Rising to the challenge of mapping health data

Brand Niemann offers inspiration and tips for analyzing and integrating the reams of health data available online.

Brand Niemann is senior data scientist at Semanticommunity.net and former senior enterprise architect and data scientist at the Environmental Protection Agency.

To build on my recent series of articles on data science, I decided to make HealthData.gov my latest exploration.

Recently, Sonny Bhagowalia, deputy associate administrator of the Office of Citizen Services and Innovative Technologies at the General Services Administration, wrote in a tweet that Data.gov's move to the cloud would yield more and better mashups of government data. Meanwhile, Todd Park, chief technology officer at the Health and Human Services Department, announced the new Health Indicators Warehouse and welcomed us to HealthData.gov. And Health 2.0 announced two new developer challenges: Healthy People 2020 and Go Viral to Improve Health. In addition, George Thomas, an enterprise architect at HHS, is working on Clinical Quality Linked Data on HealthData.gov to help achieve Linked Open Government Data goals.

So there are five major sites now with health data — HealthyPeople.gov, Health2Challenge.org, HealthIndicators.gov, HealthData.gov and Data.Medicare.gov — that can be integrated (i.e., mashed up). I inventoried the resources and datasets at those five sites in several spreadsheets and looked for opportunities to analyze them individually and collectively. I also entered the Healthy People 2020 and Go Viral to Improve Health challenges. Previously, I had built a health data indicators warehouse in the cloud as part of the Health Data Visualization Challenge of 2010, so this data science project was not completely new to me.

I started with Spotfire’s library of U.S. state and county boundaries because I knew I would be doing interactive maps with the spatial data at those five sites. Then I imported the spreadsheet data and created a separate tab in Spotfire for each major site as follows:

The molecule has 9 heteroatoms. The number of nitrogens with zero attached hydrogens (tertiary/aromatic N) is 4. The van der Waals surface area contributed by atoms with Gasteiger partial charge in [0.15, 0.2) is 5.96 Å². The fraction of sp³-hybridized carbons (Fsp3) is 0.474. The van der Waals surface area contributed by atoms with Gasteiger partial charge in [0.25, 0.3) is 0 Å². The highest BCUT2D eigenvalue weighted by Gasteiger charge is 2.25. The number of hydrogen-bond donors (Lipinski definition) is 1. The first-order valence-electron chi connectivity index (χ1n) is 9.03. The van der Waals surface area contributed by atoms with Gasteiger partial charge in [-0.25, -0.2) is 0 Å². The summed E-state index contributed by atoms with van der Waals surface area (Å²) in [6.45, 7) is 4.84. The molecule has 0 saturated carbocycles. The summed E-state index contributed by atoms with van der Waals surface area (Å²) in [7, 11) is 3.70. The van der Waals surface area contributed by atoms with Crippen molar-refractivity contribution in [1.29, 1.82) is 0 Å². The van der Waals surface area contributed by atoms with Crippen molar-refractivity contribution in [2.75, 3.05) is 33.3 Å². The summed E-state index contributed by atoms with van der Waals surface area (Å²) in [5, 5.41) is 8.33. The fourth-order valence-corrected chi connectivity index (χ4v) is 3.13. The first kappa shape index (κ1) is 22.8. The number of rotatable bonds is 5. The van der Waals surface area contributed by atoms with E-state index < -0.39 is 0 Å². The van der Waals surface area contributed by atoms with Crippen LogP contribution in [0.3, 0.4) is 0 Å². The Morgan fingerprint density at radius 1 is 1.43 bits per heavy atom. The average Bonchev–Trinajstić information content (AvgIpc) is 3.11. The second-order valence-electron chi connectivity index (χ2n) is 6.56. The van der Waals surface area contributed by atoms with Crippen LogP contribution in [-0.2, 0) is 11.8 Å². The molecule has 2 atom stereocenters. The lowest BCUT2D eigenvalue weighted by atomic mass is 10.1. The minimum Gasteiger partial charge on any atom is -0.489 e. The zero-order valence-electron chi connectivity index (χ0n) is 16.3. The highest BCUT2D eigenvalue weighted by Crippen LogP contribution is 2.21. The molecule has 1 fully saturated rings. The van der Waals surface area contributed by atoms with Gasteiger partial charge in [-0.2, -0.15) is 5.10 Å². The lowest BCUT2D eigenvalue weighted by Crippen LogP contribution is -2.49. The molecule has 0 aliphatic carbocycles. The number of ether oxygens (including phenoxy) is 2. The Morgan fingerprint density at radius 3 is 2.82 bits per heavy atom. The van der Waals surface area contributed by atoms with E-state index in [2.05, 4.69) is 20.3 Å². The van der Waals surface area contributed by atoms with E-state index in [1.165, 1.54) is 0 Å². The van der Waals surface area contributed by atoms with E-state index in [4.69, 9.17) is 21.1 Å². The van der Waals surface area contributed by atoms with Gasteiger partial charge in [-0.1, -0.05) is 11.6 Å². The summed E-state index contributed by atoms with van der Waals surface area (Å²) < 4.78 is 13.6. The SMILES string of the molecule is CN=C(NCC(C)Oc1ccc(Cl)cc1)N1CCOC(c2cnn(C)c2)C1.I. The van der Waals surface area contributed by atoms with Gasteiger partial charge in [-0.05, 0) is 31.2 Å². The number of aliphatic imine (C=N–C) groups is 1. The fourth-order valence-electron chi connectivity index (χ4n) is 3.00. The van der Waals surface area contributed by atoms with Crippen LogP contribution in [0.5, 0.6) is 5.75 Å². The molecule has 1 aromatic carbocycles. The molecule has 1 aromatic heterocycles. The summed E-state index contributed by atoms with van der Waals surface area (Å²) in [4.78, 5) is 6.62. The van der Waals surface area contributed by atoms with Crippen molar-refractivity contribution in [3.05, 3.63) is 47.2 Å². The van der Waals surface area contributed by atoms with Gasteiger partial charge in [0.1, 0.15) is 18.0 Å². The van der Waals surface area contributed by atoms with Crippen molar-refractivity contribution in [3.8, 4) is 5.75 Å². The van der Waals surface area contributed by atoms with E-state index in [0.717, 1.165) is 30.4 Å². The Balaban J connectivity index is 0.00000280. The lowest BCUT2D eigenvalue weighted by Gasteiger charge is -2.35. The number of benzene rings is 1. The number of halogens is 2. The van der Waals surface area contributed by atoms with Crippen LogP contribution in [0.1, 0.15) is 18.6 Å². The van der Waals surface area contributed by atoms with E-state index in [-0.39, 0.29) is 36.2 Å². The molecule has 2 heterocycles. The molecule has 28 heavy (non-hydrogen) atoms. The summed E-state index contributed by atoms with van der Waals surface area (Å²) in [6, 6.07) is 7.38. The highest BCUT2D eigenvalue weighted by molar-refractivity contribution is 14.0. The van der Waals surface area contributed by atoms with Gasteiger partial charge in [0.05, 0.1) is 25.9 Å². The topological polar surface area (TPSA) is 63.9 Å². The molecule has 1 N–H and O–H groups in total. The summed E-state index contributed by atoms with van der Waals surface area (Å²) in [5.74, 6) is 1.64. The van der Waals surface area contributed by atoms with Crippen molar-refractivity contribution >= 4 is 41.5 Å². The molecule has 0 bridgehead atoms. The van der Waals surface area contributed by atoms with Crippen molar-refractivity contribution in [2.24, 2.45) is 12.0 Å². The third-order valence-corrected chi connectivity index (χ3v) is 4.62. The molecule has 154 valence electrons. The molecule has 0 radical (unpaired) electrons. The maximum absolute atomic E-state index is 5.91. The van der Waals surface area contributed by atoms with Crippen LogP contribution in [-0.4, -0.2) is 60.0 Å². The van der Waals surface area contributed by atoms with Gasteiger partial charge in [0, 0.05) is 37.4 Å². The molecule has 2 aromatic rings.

• HealthyPeople.gov: Inventory to understand contents and apply business intelligence and analytics.
  • Health2Challenge.org: Inventory to understand contents and build on previous work.
  • HealthIndicators.gov: New interface to catalog and data to support business intelligence and analytics.
  • HealthData.gov: New data catalog to expedite discovery and download for business intelligence and analytics.
  • Data.Medicare.gov: Inventory of datasets to expedite discovery and download for hospital selection example.

The focus of the challenge was to extract the goals and objectives from the state-specific Healthy People 2010 and 2020 plans, map them, and integrate them with the databases above.

All that work is documented on the wiki page and its attachments so others can check and produce their own integrations. The Healthy People 2020 challenge was submitted March 7, and the Go Viral to Improve Health Challenge is due April 27. The latter includes work with more community-level data sources such as the Pellucid Health Care Transparency tables and the data sources in the book “Visualizing Data Patterns with Micromaps” by Dan Carr of George Mason University and Linda Williams Pickle, formerly with the National Cancer Institute. The latter also links to the recent work to build VIVO, an open-source Semantic Web application, in the cloud for the National Institutes of Health's Workshop on Value Added Services for VIVO.

I hope this article has piqued your interest in taking the challenge to analyze health databases — and makes it easier for you to get started.

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